Highlighted by Michael Tucker’s game-winning RBI with two outs, followed by Shane Victorino’s first career homer, the Phillies rallied in the ninth inning off Tim Hudson to beat Atlanta 4-0 this afternoon.
Sour grapes: The Astros also won their game over the Pirates 2-1, maintaining a two-game edge in the NL Wild Card with nine games to play.
The ninth-inning rally was paced by Bobby Abreu’s leadoff walk, followed by a single up the middle by Ryan Howard. Tucker pinch hit for Todd Pratt with two outs and connected off Hudson for the first run of the game. Victorino’s three-run homer was the first of his career and gave the Phils all the runs they needed.
The heroics rewarded a fine effort from pitcher Jon Lieber. This had to be his best game in a Phillies uniform, coming with less than two weeks left to play. Lieber threw eight innings of four-hit shutout ball.
Billy Wagner came on in the ninth to finish it off in a non-save situation.
The contest is sure to be remembered for Bobby Cox’s decision to allow Hudson to bat in the bottom of the eighth with the potential go-ahead run at third. Hudson tapped out in front of the plate, and Rafael Furcal’s line drive was backhanded by David Bell. I didn’t see the play, but managed to catch the ninth inning on my boss' television.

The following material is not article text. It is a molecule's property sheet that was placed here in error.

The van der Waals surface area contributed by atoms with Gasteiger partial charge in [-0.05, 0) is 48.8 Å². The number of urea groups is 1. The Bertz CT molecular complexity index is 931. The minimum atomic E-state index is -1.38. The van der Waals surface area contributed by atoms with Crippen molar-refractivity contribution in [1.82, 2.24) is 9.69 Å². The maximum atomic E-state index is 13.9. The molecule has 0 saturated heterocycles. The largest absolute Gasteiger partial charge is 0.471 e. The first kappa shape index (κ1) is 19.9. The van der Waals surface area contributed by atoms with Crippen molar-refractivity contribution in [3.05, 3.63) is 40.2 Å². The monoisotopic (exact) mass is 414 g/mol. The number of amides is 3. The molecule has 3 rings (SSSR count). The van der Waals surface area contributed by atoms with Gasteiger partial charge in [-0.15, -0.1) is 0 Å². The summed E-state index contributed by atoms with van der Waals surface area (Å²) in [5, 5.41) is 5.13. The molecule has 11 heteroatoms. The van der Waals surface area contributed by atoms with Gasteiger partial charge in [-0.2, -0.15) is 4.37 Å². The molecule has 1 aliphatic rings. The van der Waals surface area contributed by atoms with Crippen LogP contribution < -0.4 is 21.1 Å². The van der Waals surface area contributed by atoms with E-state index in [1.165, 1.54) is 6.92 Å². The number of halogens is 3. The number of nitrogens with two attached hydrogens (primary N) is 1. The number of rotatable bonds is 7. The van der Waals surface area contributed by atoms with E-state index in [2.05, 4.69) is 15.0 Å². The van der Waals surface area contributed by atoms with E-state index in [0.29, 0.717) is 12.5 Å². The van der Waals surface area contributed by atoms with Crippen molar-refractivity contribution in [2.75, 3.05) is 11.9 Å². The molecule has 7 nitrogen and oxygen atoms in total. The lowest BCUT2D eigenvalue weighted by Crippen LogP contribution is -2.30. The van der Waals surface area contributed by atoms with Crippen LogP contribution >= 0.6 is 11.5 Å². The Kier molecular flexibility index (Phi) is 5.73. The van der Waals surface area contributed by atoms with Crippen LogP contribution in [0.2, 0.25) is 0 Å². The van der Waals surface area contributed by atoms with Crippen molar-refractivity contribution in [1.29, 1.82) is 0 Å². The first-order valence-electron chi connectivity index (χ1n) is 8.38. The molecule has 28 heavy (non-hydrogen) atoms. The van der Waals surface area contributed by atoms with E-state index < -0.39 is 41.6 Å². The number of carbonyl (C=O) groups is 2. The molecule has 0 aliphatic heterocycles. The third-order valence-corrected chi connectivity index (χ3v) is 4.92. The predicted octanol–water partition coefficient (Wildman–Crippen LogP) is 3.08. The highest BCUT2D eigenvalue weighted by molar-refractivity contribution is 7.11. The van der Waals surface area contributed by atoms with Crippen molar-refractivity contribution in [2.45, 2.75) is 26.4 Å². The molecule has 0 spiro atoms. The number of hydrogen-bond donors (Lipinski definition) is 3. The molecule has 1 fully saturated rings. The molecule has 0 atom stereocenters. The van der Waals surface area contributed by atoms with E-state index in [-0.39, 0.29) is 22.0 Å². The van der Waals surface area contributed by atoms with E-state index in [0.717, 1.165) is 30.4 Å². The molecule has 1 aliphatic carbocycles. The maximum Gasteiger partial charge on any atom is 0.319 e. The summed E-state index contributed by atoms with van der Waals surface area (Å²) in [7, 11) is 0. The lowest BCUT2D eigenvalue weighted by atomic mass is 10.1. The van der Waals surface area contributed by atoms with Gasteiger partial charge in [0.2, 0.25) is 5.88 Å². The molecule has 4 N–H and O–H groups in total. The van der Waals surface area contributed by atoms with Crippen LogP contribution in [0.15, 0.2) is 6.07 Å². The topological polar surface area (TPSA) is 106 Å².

When the Phils acquired Michael Tucker as an extra bat off the bench, I set the bar at two big hits to make the trade worth it. It’s officially worth it.
As for Shane Victorino, the Phillies may have stumbled onto something pretty special with the Rule 5 pick. The International League MVP has demonstrated he can hit for power this season with the Red Barons and this afternoon in Atlanta, on top of good speed and a nifty glove in the eyes of coaches.
Could he be the future of center field? He already has as many homers as Marlon Byrd, one more than Endy Chavez, one less than Kenny Lofton, and is just three behind Jason Michaels.
Jimmy Rollins extended his hitting streak to 27 games, moving past Chuck Klein on the Phillies all-time list. Next up ... Ed Delahanty’s 31-gamer set in 1899.
Look out, Ed.